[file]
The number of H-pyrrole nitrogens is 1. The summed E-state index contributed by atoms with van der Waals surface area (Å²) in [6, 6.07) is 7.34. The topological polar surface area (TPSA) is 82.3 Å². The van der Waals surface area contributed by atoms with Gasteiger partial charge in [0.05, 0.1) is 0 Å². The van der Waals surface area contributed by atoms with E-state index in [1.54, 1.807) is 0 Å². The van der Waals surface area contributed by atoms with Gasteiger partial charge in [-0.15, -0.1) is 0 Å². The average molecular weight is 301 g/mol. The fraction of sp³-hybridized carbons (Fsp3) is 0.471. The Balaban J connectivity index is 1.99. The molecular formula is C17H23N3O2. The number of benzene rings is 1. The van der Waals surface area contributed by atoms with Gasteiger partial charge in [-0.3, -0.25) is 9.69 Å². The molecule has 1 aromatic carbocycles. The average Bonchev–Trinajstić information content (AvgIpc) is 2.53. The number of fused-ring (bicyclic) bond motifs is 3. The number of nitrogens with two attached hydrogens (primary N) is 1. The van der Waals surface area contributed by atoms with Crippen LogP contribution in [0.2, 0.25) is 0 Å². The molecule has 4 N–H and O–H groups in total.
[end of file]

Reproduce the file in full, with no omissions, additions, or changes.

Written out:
The number of H-pyrrole nitrogens is 1. The summed E-state index contributed by atoms with van der Waals surface area (Å²) in [6, 6.07) is 7.34. The topological polar surface area (TPSA) is 82.3 Å². The van der Waals surface area contributed by atoms with Gasteiger partial charge in [0.05, 0.1) is 0 Å². The van der Waals surface area contributed by atoms with E-state index in [1.54, 1.807) is 0 Å². The van der Waals surface area contributed by atoms with Gasteiger partial charge in [-0.15, -0.1) is 0 Å². The average molecular weight is 301 g/mol. The fraction of sp³-hybridized carbons (Fsp3) is 0.471. The Balaban J connectivity index is 1.99. The molecular formula is C17H23N3O2. The number of benzene rings is 1. The van der Waals surface area contributed by atoms with Gasteiger partial charge in [-0.3, -0.25) is 9.69 Å². The molecule has 1 aromatic carbocycles. The average Bonchev–Trinajstić information content (AvgIpc) is 2.53. The number of fused-ring (bicyclic) bond motifs is 3. The number of nitrogens with two attached hydrogens (primary N) is 1. The van der Waals surface area contributed by atoms with Crippen LogP contribution in [0.2, 0.25) is 0 Å². The molecule has 4 N–H and O–H groups in total.